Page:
Staking Plans to Avoid

staking plans

Following a sensible staking plan plays a very important part in being a successful gambler. It is essential that you avoid following a staking plan that is too aggressive.

I often see it widely discussed that following certain staking plans will give you an edge. This is a completely false.

I have even heard certain so called “tipsters” saying their service only works with a certain staking plan. If a betting service is not profitable to level stakes then it will not sustain long term profit on any staking plan.

Staking plans can only serve to exaggerate or minimize the size of your profits and losses.

Bad staking plans often involve betting large amounts of your bankroll or chasing your losses. These staking plans are overly aggressive and will usually lead to you losing your entire bankroll.

Staking Plans to Avoid

The Martingale

One of the most well known staking plans and also one of the worst. The martingale is often used when betting at odds close to or exactly evens.

The premise of the martingale is simple. Double your bet after a loss until you hit a winner. Then return to your original stake size.

Doing so means that you win all your losses back plus the profit from your original stake.

Sound good? Well it’s not.

When you hit a long losing streak which happens more than you might suspect the system falls apart.

After just 5 losses at £10 stakes you would be betting £320 just to win £10 and after 10 losses you would be betting £10240 just to win a tenner.

As you can see the staking plans quickly spirals out of control and could only work if you had an infinite betting bank and if you had an infinite betting bank you probably wouldn’t be gambling anyway.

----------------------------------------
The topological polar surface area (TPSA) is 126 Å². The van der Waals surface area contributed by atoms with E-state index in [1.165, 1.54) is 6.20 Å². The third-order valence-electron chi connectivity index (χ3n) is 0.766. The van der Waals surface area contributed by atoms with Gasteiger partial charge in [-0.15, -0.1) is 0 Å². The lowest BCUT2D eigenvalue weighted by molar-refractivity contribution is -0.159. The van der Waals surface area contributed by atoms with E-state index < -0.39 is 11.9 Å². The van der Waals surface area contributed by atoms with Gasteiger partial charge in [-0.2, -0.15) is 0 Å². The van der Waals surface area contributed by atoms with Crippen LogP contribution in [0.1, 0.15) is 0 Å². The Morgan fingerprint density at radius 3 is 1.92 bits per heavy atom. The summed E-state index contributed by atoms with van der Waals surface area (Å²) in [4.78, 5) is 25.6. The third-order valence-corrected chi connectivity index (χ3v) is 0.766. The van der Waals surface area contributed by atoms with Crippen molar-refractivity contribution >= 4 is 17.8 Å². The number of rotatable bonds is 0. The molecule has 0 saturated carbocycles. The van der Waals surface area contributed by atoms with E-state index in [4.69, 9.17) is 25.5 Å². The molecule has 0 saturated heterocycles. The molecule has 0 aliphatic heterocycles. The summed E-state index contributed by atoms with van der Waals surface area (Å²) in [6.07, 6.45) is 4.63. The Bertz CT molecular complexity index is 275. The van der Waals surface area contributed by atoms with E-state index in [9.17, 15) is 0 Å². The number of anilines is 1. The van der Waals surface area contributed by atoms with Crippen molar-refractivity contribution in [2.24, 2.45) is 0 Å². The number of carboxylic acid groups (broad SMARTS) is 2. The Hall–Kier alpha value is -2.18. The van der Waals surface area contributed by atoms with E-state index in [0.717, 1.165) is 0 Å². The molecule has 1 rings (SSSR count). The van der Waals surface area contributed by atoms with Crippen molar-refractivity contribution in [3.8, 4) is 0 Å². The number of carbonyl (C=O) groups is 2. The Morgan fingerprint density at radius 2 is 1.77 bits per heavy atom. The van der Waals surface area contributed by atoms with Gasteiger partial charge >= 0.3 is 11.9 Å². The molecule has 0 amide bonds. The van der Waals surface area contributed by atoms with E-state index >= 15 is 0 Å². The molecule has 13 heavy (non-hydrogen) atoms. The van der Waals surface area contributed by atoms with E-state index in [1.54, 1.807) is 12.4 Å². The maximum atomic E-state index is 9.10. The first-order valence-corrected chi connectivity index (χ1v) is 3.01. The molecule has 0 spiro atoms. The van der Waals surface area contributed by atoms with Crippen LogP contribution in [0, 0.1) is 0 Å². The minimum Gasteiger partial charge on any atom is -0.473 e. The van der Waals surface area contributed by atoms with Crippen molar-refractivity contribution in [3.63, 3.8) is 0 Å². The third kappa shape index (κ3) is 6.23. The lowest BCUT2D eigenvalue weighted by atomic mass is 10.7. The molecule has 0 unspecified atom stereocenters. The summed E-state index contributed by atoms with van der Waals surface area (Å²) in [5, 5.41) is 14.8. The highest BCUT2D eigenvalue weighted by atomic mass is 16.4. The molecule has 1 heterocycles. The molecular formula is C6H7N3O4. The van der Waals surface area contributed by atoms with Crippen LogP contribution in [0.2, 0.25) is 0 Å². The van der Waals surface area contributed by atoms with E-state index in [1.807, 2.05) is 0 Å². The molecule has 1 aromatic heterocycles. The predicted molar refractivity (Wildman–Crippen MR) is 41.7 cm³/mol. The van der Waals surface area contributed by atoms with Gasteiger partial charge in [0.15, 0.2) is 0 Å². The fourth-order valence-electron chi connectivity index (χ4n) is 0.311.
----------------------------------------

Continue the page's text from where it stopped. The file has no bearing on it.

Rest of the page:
The Fibonacci staking plan is similar to the martingale and is only slightly more sensible.

Following the Fibonacci staking plan involves multiplying your initial stake by the first number in the Fibonacci sequence (which is 1). If that loses you move onto the number which is 1 again. If that bet lost you would multiply your initial stake by 2, then 3, then 5, 8 etc.

Fibonacci Sequence  –  1, 1, 2, 3, 5, 8, 13, 21, 34, 55, 89 etc…

The idea is that by winning a bet you will recover your losses from you last two losing bets, however, much like the martingale, the downfall of this staking plan comes when you hit a losing streak and your stake sizes start to increase very quickly.

Level Staking with Stakes Too Big

This one is not so much a staking plan but more of a mistake people often make when using a level stakes staking plan.

A level stakes staking plan is a fairly sensible way of betting but if you set your initial bet size too large then you become a slave to variance. Even if your following a profitable tipster you will have losing runs.

If your stakes are too big your bankroll may not be able to handle a bad losing run and you could end up losing all your money.

To avoid this I would advise that you have a starting bank of ,at the very least, 200 points.

To work out a point value take your initial bankroll and divide it by 200. This will give you the value of 1 point. This will be the amount you stake on each bet.

If you only start with a bankroll of 50 points you could very easily go bust if you hit a losing run. I personally use a bankroll of 400 points and advise a 200 point bankroll as an absolute minimum.

So what should you do?

It is vital to remember that a staking plan is not a substitute for bad selections. If the selections themselves are not profitable then no staking plan in the world can make them profitable.

Now you know what not to do you can read about the staking plan I personally use and my advise on bankroll management in my post The Basics of Bankroll Management.